Sewing a hem around a square can be either simple or fiddly depending on the technique used.  On this occasion I decided to 'mitre' the corners, which is time-consuming and fiddly but looks great, and I share here how I made them in case others would like to have a go:

HOW I MADE MY HANDKERCHIEFS:
To show the method clearly I've photographed gift-wrap paper marked with pen.  If you want to see the images rather larger click on the images themselves.

Cutting the required square:
The quarter of a metre was just the right size to start with.  The width of the material wasn't quite enough to get four squares across, so must have been about 5cm less than a metre in width.  The easy way to work out squares is to lift one corner diagonally across to form a triangle like this:


The dotted line shows where the edge of the paper will lie when folded fully across the corner.  Cut along the dotted line and you have your square.  As long as you start with one properly right-angled corner you will get a nice even square. 

How to mitre the corners:
The whole point of a nicely mitred corner is that it sits beautifully flat and has a bulk similar to the rest of the edging.

The first step is to fold a small edge over all the way around the square keeping it nice and even in width.  Press firmly with a steam iron to crease the fold:


Now fold it over once more and crease it again.  Notice that the folded corner has now become quite bulky:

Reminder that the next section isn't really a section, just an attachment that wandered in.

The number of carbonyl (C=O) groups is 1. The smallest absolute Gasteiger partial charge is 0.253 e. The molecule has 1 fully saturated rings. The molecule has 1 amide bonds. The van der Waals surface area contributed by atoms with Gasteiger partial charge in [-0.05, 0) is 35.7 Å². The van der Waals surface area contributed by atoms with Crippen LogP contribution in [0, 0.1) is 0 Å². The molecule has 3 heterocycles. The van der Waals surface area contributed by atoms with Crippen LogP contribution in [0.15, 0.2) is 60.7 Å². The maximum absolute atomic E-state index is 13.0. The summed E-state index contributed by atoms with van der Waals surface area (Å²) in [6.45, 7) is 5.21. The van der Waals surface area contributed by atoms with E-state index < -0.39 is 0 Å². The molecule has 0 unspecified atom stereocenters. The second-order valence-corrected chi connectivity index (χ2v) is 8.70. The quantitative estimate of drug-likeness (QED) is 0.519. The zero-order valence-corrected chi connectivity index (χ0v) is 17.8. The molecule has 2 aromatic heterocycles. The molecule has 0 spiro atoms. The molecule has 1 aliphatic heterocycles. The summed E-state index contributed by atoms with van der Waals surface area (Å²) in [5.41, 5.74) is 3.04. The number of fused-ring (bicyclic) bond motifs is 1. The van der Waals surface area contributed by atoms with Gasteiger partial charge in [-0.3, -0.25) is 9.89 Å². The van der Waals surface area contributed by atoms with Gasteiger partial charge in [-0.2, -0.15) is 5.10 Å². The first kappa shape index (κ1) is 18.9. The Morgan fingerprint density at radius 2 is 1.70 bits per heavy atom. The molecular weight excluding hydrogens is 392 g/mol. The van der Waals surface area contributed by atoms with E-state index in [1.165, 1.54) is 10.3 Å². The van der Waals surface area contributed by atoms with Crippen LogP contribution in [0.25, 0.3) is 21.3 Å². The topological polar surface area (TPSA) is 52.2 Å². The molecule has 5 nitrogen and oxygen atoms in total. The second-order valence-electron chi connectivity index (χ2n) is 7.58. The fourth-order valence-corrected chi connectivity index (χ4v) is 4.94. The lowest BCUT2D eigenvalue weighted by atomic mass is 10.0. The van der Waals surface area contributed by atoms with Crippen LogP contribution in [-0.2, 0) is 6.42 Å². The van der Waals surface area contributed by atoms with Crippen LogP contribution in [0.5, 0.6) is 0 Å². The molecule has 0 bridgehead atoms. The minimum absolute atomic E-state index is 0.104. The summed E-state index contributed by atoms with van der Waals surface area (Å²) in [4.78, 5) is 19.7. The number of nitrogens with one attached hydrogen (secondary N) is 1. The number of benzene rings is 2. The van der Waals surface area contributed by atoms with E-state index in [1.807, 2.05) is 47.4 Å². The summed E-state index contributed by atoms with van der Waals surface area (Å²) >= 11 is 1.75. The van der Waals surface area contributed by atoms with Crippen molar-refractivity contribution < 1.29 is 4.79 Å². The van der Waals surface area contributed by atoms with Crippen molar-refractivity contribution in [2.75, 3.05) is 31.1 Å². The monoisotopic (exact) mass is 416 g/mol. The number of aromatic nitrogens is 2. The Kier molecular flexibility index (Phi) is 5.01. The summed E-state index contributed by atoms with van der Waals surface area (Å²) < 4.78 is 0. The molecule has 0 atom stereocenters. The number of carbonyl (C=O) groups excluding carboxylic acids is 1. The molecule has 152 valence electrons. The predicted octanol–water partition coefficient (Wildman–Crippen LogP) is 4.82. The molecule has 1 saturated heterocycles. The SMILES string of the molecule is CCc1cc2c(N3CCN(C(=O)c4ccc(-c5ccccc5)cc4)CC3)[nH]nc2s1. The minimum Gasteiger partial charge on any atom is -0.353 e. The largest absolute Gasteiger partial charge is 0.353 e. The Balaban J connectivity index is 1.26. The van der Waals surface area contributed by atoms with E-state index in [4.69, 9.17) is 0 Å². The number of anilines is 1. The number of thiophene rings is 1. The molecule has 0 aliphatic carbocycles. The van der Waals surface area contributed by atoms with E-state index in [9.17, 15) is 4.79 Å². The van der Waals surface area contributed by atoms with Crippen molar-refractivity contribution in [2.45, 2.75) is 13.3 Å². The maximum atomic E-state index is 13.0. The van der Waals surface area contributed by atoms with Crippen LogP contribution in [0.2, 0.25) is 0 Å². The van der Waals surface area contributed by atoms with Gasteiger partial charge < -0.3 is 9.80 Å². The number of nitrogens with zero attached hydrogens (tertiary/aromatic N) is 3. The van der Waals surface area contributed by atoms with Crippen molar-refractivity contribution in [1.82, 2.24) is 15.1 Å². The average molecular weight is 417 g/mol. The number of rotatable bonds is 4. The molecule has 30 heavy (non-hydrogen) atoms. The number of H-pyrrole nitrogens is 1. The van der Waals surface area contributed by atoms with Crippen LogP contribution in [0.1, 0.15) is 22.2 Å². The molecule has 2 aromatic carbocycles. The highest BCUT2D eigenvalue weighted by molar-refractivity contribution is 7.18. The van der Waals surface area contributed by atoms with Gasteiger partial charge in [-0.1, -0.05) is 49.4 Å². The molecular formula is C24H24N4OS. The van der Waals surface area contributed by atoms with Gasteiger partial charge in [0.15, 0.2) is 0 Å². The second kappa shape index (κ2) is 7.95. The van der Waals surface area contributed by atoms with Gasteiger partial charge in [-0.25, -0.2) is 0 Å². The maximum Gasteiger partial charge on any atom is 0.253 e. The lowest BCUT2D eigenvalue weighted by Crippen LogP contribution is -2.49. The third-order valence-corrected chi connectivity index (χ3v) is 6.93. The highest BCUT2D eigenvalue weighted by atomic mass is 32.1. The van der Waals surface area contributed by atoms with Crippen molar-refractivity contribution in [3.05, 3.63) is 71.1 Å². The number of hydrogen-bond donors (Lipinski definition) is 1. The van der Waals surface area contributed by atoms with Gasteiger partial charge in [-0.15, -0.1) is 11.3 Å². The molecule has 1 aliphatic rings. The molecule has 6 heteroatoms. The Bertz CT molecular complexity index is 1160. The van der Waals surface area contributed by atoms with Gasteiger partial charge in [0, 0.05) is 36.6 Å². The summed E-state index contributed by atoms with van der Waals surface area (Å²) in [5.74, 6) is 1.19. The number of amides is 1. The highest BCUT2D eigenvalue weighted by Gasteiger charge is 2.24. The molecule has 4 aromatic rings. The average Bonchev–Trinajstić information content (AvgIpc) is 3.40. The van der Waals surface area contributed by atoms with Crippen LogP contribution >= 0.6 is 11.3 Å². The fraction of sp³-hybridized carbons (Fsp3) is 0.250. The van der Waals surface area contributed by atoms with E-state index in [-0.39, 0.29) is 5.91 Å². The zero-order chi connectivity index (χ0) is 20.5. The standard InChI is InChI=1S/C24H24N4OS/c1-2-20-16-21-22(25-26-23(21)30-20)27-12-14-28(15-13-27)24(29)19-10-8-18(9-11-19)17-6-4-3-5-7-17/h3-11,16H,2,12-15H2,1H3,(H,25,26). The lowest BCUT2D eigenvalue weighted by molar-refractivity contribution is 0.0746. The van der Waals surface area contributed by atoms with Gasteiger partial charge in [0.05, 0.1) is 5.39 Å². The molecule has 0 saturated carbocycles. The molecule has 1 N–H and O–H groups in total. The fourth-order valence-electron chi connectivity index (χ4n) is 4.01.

At this stage you may wish to pin the middle of each side, but it's not essential.

Now open your creased corner:


In the following illustrations I've marked in the creased lines with dashes so that they are easier to see.  Here is the same thing inked in:


Now prepare to cut the corner off...


...like this:


Now prepare to fold over this new raw edge...


...like this:


And fold up the side seams once more, first once...


... then again...


... and you're done!


This looks like a lot of steps but once you get the hang of it it will seem completely logical and straightforward! 

The best way to secure these beautiful corners in preparation for sewing is to put two simple tacking stitches in each one.  I'm fairly sure that when I was taught this sort of thing at school we called them 'tailors tacks'.  No knots are required as the double stitch holds perfectly well and can later be easily removed:


I then stitched two seams: one just next to the actual hem, and then another next to the outside edge.  Not all my edges worked out perfectly, but overall I am very pleased with the results.

My hems have a finished width of about one centimetre, which was about the amount I could comfortably manipulate to get the desired result.  Any smaller than that was too difficult to handle or get even.


Next time I make handkerchiefs I plan to use a simpler hemming method which is less time-consuming, but am very pleased with these ones!

Mitred corners can be used in any sewing.

In a simplified method a corner neatly snipped to the desired depth and edges 'neatened' (fabric secured from fraying) with a zigzag stitch the edges need be turned over only once.  I've used this method when sewing up hand-towels cut from towels which had frayed edges but still had plenty of wear left in them.
Happy sewing!

My other articles about housekeeping and sewing can be found by clicking on the link below: